The Origins Of Photography

The origins of photography are perhaps more colourful than the history of any other field. There are hundreds if not thousands of developments that took place in this area before modern photography came into existence. Every time you press a button to shoot a photo, you should think about the long haul and the struggles that earlier photographers had to go through to achieve a fraction of the same results as you get in an instant.

Here are some fun facts about how the pioneers of this visual art produced their pictures back in the day and the most important inventions.

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Fun facts about the first photos ever taken

The process of photography was so complicated and time-consuming during the early years. Things were a world apart from the current point-and-shoot mechanisms.

Here are some facts on how photos were made in the past that you may find funny or intriguing:

  • Joseph Niepce required 8 hours of exposure to capture the first photo in history. The 1827 photograph is known as ‘View from the Window at Le Gras’. Today, it takes just a click to shoot something with your camera.
  • The first photographic ‘paper’ wasn't paper, but asphalt. Niepce applied asphalt varnish on a pewter plate to shoot the first photograph.
  • Camera obscura is considered the first modern camera. Interestingly, it is still used as a particular film camera and in making integrated circuits.
  • James Clerk Maxwell is a physicist famous for the “second great unification in physics.” Interestingly, he is also the first to produce colour photography.
  • The first aerial photograph was taken in 1858 by Gaspar Felix Tournachon. It was a shot of Paris from a balloon. However, the photo is no longer in existence.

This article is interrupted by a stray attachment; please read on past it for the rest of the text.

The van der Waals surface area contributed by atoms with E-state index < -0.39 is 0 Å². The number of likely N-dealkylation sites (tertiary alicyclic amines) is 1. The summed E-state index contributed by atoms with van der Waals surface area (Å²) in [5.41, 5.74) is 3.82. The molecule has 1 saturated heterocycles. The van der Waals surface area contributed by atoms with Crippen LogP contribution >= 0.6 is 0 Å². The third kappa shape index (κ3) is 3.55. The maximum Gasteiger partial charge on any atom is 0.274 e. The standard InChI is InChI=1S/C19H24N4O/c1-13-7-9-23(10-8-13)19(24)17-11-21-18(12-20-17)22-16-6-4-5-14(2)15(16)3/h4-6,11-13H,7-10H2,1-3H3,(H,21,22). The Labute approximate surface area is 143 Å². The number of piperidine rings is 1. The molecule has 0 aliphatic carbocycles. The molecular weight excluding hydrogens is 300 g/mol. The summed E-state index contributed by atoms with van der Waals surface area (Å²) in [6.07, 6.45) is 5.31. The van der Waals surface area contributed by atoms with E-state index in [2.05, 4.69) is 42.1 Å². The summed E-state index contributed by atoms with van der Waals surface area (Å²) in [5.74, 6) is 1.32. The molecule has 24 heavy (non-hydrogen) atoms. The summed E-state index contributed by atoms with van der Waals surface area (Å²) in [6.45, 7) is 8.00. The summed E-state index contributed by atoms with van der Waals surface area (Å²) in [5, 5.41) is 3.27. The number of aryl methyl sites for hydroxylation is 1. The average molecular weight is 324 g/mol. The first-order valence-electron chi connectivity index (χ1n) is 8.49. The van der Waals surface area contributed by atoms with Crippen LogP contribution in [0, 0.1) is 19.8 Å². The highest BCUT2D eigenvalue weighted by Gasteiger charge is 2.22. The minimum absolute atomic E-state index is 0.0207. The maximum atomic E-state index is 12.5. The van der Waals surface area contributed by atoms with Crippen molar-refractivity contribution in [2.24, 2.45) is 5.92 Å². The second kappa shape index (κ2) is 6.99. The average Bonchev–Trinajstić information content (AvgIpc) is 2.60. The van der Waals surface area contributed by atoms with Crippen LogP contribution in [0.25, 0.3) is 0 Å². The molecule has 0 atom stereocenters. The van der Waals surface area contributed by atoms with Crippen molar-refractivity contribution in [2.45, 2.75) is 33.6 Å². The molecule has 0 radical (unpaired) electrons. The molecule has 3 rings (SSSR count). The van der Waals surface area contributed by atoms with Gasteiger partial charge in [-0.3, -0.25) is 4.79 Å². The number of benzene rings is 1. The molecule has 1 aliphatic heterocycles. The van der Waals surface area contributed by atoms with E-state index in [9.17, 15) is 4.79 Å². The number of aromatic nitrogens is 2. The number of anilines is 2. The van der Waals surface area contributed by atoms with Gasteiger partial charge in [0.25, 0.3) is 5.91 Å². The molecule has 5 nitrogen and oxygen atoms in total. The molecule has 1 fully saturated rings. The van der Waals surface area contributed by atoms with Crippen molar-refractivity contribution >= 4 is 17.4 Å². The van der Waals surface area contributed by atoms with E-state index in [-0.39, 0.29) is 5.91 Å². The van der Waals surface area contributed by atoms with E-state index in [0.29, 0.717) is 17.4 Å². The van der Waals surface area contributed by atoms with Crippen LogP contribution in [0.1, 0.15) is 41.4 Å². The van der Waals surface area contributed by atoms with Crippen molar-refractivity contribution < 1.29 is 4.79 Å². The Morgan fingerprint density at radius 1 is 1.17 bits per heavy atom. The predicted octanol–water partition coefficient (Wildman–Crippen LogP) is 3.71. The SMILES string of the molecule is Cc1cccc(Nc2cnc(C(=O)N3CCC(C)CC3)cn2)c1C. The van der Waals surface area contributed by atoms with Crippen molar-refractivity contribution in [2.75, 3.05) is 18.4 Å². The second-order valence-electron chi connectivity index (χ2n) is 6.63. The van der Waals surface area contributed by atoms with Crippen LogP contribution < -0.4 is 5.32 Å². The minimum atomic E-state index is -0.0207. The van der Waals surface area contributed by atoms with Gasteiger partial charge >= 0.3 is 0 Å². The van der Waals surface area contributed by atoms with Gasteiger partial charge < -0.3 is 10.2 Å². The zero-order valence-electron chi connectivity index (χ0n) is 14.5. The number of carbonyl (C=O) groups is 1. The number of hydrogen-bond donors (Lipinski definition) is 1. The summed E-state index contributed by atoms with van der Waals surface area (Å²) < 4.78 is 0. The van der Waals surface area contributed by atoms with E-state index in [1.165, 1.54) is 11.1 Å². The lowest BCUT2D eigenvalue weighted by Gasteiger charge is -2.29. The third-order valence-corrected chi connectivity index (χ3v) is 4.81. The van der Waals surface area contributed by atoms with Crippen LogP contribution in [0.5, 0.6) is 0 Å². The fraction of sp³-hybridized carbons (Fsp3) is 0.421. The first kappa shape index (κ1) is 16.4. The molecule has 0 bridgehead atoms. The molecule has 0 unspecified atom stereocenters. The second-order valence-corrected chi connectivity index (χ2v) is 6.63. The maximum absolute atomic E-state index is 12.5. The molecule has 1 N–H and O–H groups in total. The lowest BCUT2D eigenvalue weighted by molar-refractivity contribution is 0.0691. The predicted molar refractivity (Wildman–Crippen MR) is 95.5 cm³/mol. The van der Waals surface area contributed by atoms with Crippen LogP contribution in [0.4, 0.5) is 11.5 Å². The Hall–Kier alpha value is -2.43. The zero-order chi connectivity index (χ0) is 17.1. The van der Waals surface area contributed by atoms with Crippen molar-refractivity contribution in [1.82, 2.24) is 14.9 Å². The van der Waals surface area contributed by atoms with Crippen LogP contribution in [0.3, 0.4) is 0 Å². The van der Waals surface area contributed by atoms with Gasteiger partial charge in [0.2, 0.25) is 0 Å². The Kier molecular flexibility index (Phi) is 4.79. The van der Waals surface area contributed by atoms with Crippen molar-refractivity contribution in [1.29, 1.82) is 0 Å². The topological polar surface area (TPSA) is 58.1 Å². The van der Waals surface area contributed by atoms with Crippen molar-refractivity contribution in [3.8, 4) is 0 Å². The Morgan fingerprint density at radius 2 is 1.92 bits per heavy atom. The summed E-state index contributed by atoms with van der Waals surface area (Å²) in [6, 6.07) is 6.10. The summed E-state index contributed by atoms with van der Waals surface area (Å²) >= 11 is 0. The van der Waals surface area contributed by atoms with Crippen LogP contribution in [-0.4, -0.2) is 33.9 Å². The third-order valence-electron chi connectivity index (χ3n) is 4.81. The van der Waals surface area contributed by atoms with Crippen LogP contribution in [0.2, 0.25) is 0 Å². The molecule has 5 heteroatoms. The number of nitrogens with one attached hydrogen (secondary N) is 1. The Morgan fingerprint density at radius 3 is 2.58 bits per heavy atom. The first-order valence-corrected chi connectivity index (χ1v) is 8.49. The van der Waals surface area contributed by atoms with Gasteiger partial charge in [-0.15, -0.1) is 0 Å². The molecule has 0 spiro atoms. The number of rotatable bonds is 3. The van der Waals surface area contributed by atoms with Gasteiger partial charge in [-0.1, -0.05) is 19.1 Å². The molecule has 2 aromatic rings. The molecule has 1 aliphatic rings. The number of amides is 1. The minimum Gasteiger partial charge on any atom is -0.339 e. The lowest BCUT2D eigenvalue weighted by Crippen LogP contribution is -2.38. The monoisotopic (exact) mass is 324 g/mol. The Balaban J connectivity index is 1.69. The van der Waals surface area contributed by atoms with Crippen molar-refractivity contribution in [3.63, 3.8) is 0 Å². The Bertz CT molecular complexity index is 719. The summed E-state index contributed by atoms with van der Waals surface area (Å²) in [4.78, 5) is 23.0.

• In 1840, photos began to be retouched and made into ‘colour’ by using watercolour. It took another two decades before Thomas Sutton shot an actual colour photograph using a camera.
  • Early photographers used cassettes in place of modern photographic films. These cassettes weight 15 pounds and captured only 12 shots.
  • The first digital camera could capture images at just 0.01 megapixels. Today, you cannot imagine a photograph with less than 10 megapixels of resolution.
  • The first digital camera weighed over 8 pounds, four times more than that of current DSLRs.
  • The term ‘megapixel’ was not coined until 1984.
  • Today, only 20% of photos taken with digital cameras make it to printing.

The Inventions that Helped the Emergence of Photography

There have been thousands of inventions and developments over the centuries that led to the emergence of photography into what you see it today to be. Some of the groundbreaking designs that brought about significant changes in this field are as follows:

Camera Obscura

The first camera, known as Camera Obscura, was a simple darkened room with small openings on a wall. Photographers allowed light to project from the hole to the opposite wall to create an image. The first camera obscura dates from the 5th century B.C. in Greece and China.

Photochemistry

The German scholar Johann Heinrich Schulze applied photochemistry back in 1725. He used silver salts to create permanent images employing the rays of the sun.

Daguerreotype

French inventor Louis Daguerre worked with Joseph Niepce to create a technique called Daguerreotype in 1837. They exposed iodised silver plates to light to create an image. Then, they used mercury fumes to develop the picture. The result was a much refined and sharper photo. The exposure time came down from several hours to just 10 minutes.

Calotype

British inventor William Talbot developed the Calotype method in 1841. He used photosensitive paper in place of the metal plates utilised in Daguerreotype.

Some of the other notable developments that shaped the history of photography include:

  • Wet-Collodion process in 1851
  • The development of dry plates in 1871
  • The emergence of the flexible roll film in 1884
  • In 1907, autochrome made it easier to produce colour photographs commercially
Autochrome
Olga Victorovna Dmitrieff by Constantin Mitrofanovitsh Flórinsky - Autochrome 1907

Many more advancements took place overtime to bring photography to the digital format. In 1957, researchers scanned a photo for the first time by transferring it to a computer and converting black or white pixel information into binary 1 or 0 data. A few years later, Steven Sasson of Kodak invented the first digital camera in 1975, transforming the entire photography landscape forever.

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